Friday, July 14, 2017

Latest Republican-crafted health care bill: from bad to worse (or: Republicans are shameless)

Either the Republicans are dissembling, or they’re simply well-versed in collective self-deception, denial, and wishful thinking. Can it be that they truly do not understand the mechanisms intrinsic to private insurance markets? Or is it that they simply don’t care? One of the more obvious ways insurance markets might fail has to do with “adverse selection” (another way is said to relate to ‘moral hazard,’ but I’m inclined to believe that is not a prominent problem for health insurance markets). Robert E. Goodin explains how this works:

“If participation in the insurance scheme were voluntary, and if individuals had better information concerning their own true risks than did underwriters, then better-than-average risks would opt out of the scheme (preferring to self-insure) and only bad risks would be left in. Premiums would have to rise to cover the above-average level of claims for those now left in the pool. As they did, more and more people would find it to their advantage to opt out. Eventually, only the very worst risks would remain in the pool, and the whole scheme would collapse.”

As Goodin concludes, to “remedy the problem of adverse selection, insurance must be made compulsory.”* 

Now consider the latest Republican health care bill:

“The revised GOP bill includes [Texas Sen. Ted] Cruz’s proposal that insurers be permitted to offer cheaper, skimpier plans that fall short of what the Affordable Care Act defined as basic coverage, as long as they continue to offer at least one plan that meets the Obamacare requirements. The upshot, of course, is that younger, healthier people would flock to the cheaper plans, leaving the costlier, more comprehensive policies to the sick.

That, in turn, would create two separate risk pools: healthy people and those requiring medical care. Without healthier people’s premiums to offset claims submitted by the ill, insurers would have no choice but to raise rates for the sick.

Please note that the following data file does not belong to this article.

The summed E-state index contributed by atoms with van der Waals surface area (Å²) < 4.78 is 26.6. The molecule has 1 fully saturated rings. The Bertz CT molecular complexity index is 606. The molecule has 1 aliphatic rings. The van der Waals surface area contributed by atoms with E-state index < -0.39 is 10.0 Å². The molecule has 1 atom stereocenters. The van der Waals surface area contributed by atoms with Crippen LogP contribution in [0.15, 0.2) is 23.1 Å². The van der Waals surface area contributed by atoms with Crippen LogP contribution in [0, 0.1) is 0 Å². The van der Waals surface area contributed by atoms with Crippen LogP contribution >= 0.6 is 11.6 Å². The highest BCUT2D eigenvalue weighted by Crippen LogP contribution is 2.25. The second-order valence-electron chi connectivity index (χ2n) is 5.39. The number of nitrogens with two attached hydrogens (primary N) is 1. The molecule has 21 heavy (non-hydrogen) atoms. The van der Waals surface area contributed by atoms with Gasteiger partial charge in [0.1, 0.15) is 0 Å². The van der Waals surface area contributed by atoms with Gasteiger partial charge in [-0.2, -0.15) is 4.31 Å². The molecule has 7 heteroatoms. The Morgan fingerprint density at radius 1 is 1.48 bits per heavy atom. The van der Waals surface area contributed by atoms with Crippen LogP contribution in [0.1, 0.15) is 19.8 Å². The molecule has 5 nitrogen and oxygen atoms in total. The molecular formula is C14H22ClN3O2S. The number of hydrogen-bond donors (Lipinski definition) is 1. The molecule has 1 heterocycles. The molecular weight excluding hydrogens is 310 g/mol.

And voila, we’re back where we started prior to Obamacare, with coverage in the individual insurance market once again unaffordable for people with pre-existing conditions and treatment once again inaccessible to all but the wealthiest Americans. The sick once again would flood emergency rooms, and hospital bills for everyone would rise to accommodate those increased costs. All in the name of lowering insurance costs for healthy people, who need coverage least.

‘The new Republican plan has gone from horrible to absolutely awful,’ said Gerald Kominski, director of the UCLA Center for Health Policy Research. ‘The first version guts Medicaid, and now this version does the same for exchange marketplaces,’ he told me. ‘Republicans should be ashamed.’” For the entire article by David Lazarus for the Los Angeles Times, see here. 

* From Goodin’s book, Reasons for Welfare: The Political Theory of the Welfare State (Princeton University Press, 1988). As Goodin explains, “[m]uch welfare state activity can thus be justified as social insurance designed to remedy the failures of private insurance markets. Much of it cannot, however. [….] The reason is that insurance is not fundamentally redistributive at all.” Lest the reader draw the wrong inference from these quotes from Goodin, we should note that he believes the “true justification of the welfare state is not … to be found in the rigidly economistic logic of correcting market failures, narrowly conceived. Instead, it is to be found in the role of the welfare state in safeguarding the preconditions of the market.” [emphasis added] We need not cite these preconditions here, so suffice to say that the welfare state “provides certain sorts of thing for certain sorts of people outside the market. And in providing for dependent agents outside the market, it does so on terms that render them substantially independent in their market transactions.”

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